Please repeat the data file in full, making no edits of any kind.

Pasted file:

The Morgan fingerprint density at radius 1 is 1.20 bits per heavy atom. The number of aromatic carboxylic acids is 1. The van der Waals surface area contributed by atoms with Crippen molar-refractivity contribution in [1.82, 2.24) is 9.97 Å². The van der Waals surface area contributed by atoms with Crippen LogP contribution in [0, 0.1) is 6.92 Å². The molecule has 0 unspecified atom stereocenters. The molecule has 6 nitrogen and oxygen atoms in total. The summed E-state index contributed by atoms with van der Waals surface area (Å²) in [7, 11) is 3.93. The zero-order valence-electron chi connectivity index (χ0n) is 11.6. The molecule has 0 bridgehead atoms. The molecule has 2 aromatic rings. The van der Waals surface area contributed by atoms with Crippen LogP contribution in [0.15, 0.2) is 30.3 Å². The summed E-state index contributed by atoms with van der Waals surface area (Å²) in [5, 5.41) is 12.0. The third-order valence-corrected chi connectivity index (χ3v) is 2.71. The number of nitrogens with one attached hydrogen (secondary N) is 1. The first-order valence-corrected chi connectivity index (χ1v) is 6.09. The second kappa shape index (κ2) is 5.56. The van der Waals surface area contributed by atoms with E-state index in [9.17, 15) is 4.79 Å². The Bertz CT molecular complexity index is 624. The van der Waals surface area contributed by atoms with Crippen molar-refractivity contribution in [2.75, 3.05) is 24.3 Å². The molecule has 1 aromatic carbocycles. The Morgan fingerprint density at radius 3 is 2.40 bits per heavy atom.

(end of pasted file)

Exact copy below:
The Morgan fingerprint density at radius 1 is 1.20 bits per heavy atom. The number of aromatic carboxylic acids is 1. The van der Waals surface area contributed by atoms with Crippen molar-refractivity contribution in [1.82, 2.24) is 9.97 Å². The van der Waals surface area contributed by atoms with Crippen LogP contribution in [0, 0.1) is 6.92 Å². The molecule has 0 unspecified atom stereocenters. The molecule has 6 nitrogen and oxygen atoms in total. The summed E-state index contributed by atoms with van der Waals surface area (Å²) in [7, 11) is 3.93. The zero-order valence-electron chi connectivity index (χ0n) is 11.6. The molecule has 0 bridgehead atoms. The molecule has 2 aromatic rings. The van der Waals surface area contributed by atoms with Crippen LogP contribution in [0.15, 0.2) is 30.3 Å². The summed E-state index contributed by atoms with van der Waals surface area (Å²) in [5, 5.41) is 12.0. The third-order valence-corrected chi connectivity index (χ3v) is 2.71. The number of nitrogens with one attached hydrogen (secondary N) is 1. The first-order valence-corrected chi connectivity index (χ1v) is 6.09. The second kappa shape index (κ2) is 5.56. The van der Waals surface area contributed by atoms with E-state index in [9.17, 15) is 4.79 Å². The Bertz CT molecular complexity index is 624. The van der Waals surface area contributed by atoms with Crippen molar-refractivity contribution in [2.75, 3.05) is 24.3 Å². The molecule has 1 aromatic carbocycles. The Morgan fingerprint density at radius 3 is 2.40 bits per heavy atom.